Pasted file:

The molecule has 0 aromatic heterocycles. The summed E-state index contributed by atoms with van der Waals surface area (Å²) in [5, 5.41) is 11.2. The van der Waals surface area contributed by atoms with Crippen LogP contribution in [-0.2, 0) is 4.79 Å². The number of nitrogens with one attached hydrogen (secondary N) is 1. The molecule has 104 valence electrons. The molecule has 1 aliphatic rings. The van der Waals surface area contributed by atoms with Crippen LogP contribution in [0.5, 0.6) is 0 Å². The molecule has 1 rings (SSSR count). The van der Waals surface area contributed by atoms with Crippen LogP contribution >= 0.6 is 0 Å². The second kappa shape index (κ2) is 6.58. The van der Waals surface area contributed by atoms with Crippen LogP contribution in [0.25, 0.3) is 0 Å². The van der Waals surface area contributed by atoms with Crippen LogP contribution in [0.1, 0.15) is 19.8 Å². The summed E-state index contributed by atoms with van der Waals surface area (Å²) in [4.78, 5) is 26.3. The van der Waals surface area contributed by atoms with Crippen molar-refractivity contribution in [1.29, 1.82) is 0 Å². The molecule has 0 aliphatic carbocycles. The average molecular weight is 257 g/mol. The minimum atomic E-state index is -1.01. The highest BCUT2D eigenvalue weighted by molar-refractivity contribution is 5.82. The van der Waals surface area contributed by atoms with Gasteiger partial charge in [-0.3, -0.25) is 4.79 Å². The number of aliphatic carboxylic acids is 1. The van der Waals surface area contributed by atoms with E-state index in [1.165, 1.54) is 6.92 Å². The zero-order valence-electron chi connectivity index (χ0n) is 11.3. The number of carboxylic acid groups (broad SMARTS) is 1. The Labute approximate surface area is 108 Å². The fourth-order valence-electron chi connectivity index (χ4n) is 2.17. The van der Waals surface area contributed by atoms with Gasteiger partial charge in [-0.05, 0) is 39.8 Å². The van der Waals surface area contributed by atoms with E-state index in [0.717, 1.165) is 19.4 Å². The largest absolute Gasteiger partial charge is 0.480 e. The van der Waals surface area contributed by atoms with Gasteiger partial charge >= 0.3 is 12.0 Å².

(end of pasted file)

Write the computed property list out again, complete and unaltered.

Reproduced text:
The molecule has 0 aromatic heterocycles. The summed E-state index contributed by atoms with van der Waals surface area (Å²) in [5, 5.41) is 11.2. The van der Waals surface area contributed by atoms with Crippen LogP contribution in [-0.2, 0) is 4.79 Å². The number of nitrogens with one attached hydrogen (secondary N) is 1. The molecule has 104 valence electrons. The molecule has 1 aliphatic rings. The van der Waals surface area contributed by atoms with Crippen LogP contribution in [0.5, 0.6) is 0 Å². The molecule has 1 rings (SSSR count). The van der Waals surface area contributed by atoms with Crippen LogP contribution >= 0.6 is 0 Å². The second kappa shape index (κ2) is 6.58. The van der Waals surface area contributed by atoms with Crippen LogP contribution in [0.25, 0.3) is 0 Å². The van der Waals surface area contributed by atoms with Crippen LogP contribution in [0.1, 0.15) is 19.8 Å². The summed E-state index contributed by atoms with van der Waals surface area (Å²) in [4.78, 5) is 26.3. The van der Waals surface area contributed by atoms with Crippen molar-refractivity contribution in [1.29, 1.82) is 0 Å². The molecule has 0 aliphatic carbocycles. The average molecular weight is 257 g/mol. The minimum atomic E-state index is -1.01. The highest BCUT2D eigenvalue weighted by molar-refractivity contribution is 5.82. The van der Waals surface area contributed by atoms with Gasteiger partial charge in [-0.3, -0.25) is 4.79 Å². The number of aliphatic carboxylic acids is 1. The van der Waals surface area contributed by atoms with E-state index in [1.165, 1.54) is 6.92 Å². The zero-order valence-electron chi connectivity index (χ0n) is 11.3. The number of carboxylic acid groups (broad SMARTS) is 1. The Labute approximate surface area is 108 Å². The fourth-order valence-electron chi connectivity index (χ4n) is 2.17. The van der Waals surface area contributed by atoms with Gasteiger partial charge in [-0.05, 0) is 39.8 Å². The van der Waals surface area contributed by atoms with E-state index in [0.717, 1.165) is 19.4 Å². The largest absolute Gasteiger partial charge is 0.480 e. The van der Waals surface area contributed by atoms with Gasteiger partial charge >= 0.3 is 12.0 Å².